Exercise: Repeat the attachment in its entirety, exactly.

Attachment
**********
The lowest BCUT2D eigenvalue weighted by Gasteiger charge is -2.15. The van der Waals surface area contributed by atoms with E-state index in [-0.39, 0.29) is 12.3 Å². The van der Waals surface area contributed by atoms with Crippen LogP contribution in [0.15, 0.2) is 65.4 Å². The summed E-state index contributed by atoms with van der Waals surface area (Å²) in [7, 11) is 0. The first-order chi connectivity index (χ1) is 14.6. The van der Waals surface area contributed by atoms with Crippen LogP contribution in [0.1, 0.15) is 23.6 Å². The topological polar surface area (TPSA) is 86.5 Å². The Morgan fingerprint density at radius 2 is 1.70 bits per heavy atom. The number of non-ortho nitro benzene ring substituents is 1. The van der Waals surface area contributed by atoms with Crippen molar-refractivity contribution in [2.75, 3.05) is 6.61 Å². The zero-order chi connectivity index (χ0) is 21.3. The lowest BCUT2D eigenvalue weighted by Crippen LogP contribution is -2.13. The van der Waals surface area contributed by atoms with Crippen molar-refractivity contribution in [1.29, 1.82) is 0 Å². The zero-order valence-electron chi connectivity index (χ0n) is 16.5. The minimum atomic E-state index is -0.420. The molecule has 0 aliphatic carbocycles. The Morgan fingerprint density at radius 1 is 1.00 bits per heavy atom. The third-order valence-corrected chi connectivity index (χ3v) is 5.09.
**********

The lowest BCUT2D eigenvalue weighted by Gasteiger charge is -2.15. The van der Waals surface area contributed by atoms with E-state index in [-0.39, 0.29) is 12.3 Å². The van der Waals surface area contributed by atoms with Crippen LogP contribution in [0.15, 0.2) is 65.4 Å². The summed E-state index contributed by atoms with van der Waals surface area (Å²) in [7, 11) is 0. The first-order chi connectivity index (χ1) is 14.6. The van der Waals surface area contributed by atoms with Crippen LogP contribution in [0.1, 0.15) is 23.6 Å². The topological polar surface area (TPSA) is 86.5 Å². The Morgan fingerprint density at radius 2 is 1.70 bits per heavy atom. The number of non-ortho nitro benzene ring substituents is 1. The van der Waals surface area contributed by atoms with Crippen molar-refractivity contribution in [2.75, 3.05) is 6.61 Å². The zero-order chi connectivity index (χ0) is 21.3. The lowest BCUT2D eigenvalue weighted by Crippen LogP contribution is -2.13. The van der Waals surface area contributed by atoms with Crippen molar-refractivity contribution in [1.29, 1.82) is 0 Å². The zero-order valence-electron chi connectivity index (χ0n) is 16.5. The minimum atomic E-state index is -0.420. The molecule has 0 aliphatic carbocycles. The Morgan fingerprint density at radius 1 is 1.00 bits per heavy atom. The third-order valence-corrected chi connectivity index (χ3v) is 5.09.